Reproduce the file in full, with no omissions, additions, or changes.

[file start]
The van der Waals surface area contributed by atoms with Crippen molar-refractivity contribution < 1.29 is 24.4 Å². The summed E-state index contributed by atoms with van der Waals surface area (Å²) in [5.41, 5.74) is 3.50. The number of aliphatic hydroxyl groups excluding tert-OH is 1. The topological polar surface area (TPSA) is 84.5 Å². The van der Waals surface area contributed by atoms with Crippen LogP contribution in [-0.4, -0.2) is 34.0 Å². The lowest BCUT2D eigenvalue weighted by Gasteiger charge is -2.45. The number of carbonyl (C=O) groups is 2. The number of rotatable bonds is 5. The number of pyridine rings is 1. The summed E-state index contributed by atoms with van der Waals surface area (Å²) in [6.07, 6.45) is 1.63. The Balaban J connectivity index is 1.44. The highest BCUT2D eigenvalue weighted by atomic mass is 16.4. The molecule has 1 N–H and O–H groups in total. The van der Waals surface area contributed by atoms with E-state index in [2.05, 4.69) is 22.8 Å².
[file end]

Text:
The van der Waals surface area contributed by atoms with Crippen molar-refractivity contribution < 1.29 is 24.4 Å². The summed E-state index contributed by atoms with van der Waals surface area (Å²) in [5.41, 5.74) is 3.50. The number of aliphatic hydroxyl groups excluding tert-OH is 1. The topological polar surface area (TPSA) is 84.5 Å². The van der Waals surface area contributed by atoms with Crippen LogP contribution in [-0.4, -0.2) is 34.0 Å². The lowest BCUT2D eigenvalue weighted by Gasteiger charge is -2.45. The number of carbonyl (C=O) groups is 2. The number of rotatable bonds is 5. The number of pyridine rings is 1. The summed E-state index contributed by atoms with van der Waals surface area (Å²) in [6.07, 6.45) is 1.63. The Balaban J connectivity index is 1.44. The highest BCUT2D eigenvalue weighted by atomic mass is 16.4. The molecule has 1 N–H and O–H groups in total. The van der Waals surface area contributed by atoms with E-state index in [2.05, 4.69) is 22.8 Å².